Make It Clear

Readers often indict business writing for being hard to figure out. When the message doesn’t get through, the official charge is “failure to communicate” — a felony for an infowriter.

Lethargic language with long, complicated sentences that are vague and wordy, doesn’t connect with readers. To make sure the message gets through, edit for vigorous language. The document should:

  • Use the language that its readers use.
  • Focus on concrete nouns and active verbs.
  • Consist mainly of simple declarative sentences.


Use the readers’ language.

This goes back to the cardinal rule of infowriting–know who you’re talking to. The preceding sentence, for example, is not a text-book example of good grammar. If this were an academic paper, I would rephrase it to something like Know the people to whom you’re talking, or better, Know the audience being addressed. neither of which is the language of informal conversation that a blog’s readers expect.

When you know your readers, you can make the language appropriate by:

  • Editing out phrases that would be too formal (or too casual).
  • Defining words that are unusual and possibly unfamiliar (if unfamiliar words can’t be avoided).
  • Using audience-appropriate jargon (in small doses) to make the reader more comfortable.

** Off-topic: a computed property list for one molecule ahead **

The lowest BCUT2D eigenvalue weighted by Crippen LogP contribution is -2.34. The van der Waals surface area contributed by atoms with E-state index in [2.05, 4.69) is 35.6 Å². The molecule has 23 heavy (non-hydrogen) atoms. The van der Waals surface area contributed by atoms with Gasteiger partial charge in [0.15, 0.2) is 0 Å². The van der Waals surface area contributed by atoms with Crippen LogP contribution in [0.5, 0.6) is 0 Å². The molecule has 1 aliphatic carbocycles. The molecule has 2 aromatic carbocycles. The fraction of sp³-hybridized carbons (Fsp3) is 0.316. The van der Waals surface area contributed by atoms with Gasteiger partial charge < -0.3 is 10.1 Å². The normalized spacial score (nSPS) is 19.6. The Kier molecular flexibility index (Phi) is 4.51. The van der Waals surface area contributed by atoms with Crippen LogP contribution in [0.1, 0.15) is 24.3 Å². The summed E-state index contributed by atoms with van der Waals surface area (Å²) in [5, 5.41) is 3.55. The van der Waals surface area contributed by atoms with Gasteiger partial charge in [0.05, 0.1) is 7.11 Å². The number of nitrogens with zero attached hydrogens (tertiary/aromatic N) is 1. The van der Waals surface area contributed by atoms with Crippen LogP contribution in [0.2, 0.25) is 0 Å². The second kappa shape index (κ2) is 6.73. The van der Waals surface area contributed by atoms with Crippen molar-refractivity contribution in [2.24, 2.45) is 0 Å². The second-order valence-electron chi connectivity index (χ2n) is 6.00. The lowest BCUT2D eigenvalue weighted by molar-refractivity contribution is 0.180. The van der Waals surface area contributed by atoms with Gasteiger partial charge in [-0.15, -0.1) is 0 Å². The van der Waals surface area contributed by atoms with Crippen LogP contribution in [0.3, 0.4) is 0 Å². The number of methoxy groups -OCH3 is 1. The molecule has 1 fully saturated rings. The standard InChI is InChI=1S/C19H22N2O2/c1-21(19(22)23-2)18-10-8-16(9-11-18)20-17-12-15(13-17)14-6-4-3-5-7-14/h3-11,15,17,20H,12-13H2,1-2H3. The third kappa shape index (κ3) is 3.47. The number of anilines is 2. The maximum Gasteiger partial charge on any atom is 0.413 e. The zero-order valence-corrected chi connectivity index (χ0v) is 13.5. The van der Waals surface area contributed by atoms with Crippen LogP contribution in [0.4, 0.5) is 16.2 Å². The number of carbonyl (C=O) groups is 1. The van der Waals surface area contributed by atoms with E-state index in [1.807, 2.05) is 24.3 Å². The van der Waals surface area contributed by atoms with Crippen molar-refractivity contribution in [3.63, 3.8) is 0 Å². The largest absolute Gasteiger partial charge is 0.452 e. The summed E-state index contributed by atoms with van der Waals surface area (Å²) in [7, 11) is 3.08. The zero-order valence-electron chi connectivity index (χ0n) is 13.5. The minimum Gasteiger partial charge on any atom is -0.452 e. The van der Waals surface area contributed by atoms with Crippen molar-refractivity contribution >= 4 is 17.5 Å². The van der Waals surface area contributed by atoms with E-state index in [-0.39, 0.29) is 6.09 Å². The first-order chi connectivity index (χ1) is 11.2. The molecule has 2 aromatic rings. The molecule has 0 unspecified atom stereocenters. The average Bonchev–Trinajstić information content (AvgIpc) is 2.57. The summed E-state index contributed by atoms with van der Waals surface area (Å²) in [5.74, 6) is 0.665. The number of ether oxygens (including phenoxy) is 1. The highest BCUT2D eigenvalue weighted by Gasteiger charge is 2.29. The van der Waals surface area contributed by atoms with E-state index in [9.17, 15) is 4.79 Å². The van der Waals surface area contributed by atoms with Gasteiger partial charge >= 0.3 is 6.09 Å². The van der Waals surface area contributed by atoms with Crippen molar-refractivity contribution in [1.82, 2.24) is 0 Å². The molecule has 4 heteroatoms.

Use concrete nouns and active verbs.

For most infowriting, lofty abstractions are not useful. They blur a document’s edges and make it hard to tell exactly what needs to be done. To make sure your message is clear, check your writing for fuzziness.

  • Nominalizations (verbs turned into nouns) mush up your writing. Associate Professor Dennis Jerz (Seton Hill University) tells his students:

    A “nominalized” sentence is one in which abstract nouns perform most of the work. Instead of boring your readers with with a lot of abstract nouns (such as those formed by a verb root + “-tion”), revise your sentences in order to make your verbs do the work.

    For example:

    Mushy: The instructor gave a lecture about safe handling practices for volatile chemicals. The result was a sharp decrease in serious student injuries.
    Better: The instructor taught students the safe way to handle volatile materials. The monthly count of student injuries decreased by 95%.

    For more details and examples, check out Professor Jerz’ resource page on the topic.

    Use simple declarative sentences.

    This doesn’t need much explanation. In three bullet points, it means:

    • Use normal word order. In English, that means subject, verb, and then object. The verb at the end of the sentence do not place. And when you find a sentence that begins There are, fix it. At least 80% of the time, you can find a sharper, more focused, and direct way to say what you want to say.
    • In concert with normal word order, use the active voice. Assign responsibility whenever possible. For example:

      Mushy: The report was written to inform…
      Better: John Jones wrote the report to inform…

    • Dismantle epic sentences. James Joyce and William Faulkner produced works of genius, but they weren’t writing business or technical documents. As a rule, keep sentences between 12 and 25 words long; it’s easier on your readers.


    Other articles in this series: